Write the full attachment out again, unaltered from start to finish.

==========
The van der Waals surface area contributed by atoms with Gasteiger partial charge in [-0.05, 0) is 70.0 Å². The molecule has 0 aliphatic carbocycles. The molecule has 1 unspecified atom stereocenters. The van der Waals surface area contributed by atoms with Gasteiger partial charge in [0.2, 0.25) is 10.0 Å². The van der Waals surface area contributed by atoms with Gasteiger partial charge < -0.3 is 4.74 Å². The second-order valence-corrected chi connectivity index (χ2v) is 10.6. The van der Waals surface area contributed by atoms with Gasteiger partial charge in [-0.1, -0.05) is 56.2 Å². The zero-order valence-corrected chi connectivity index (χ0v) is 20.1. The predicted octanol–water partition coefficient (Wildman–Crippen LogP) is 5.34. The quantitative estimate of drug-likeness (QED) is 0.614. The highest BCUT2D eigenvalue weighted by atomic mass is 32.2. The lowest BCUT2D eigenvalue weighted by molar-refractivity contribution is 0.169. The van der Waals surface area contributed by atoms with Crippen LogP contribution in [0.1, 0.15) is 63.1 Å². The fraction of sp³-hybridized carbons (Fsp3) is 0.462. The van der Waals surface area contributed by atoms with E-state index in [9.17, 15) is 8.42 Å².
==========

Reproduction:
The van der Waals surface area contributed by atoms with Gasteiger partial charge in [-0.05, 0) is 70.0 Å². The molecule has 0 aliphatic carbocycles. The molecule has 1 unspecified atom stereocenters. The van der Waals surface area contributed by atoms with Gasteiger partial charge in [0.2, 0.25) is 10.0 Å². The van der Waals surface area contributed by atoms with Gasteiger partial charge < -0.3 is 4.74 Å². The second-order valence-corrected chi connectivity index (χ2v) is 10.6. The van der Waals surface area contributed by atoms with Gasteiger partial charge in [-0.1, -0.05) is 56.2 Å². The zero-order valence-corrected chi connectivity index (χ0v) is 20.1. The predicted octanol–water partition coefficient (Wildman–Crippen LogP) is 5.34. The quantitative estimate of drug-likeness (QED) is 0.614. The highest BCUT2D eigenvalue weighted by atomic mass is 32.2. The lowest BCUT2D eigenvalue weighted by molar-refractivity contribution is 0.169. The van der Waals surface area contributed by atoms with Crippen LogP contribution in [0.1, 0.15) is 63.1 Å². The fraction of sp³-hybridized carbons (Fsp3) is 0.462. The van der Waals surface area contributed by atoms with E-state index in [9.17, 15) is 8.42 Å².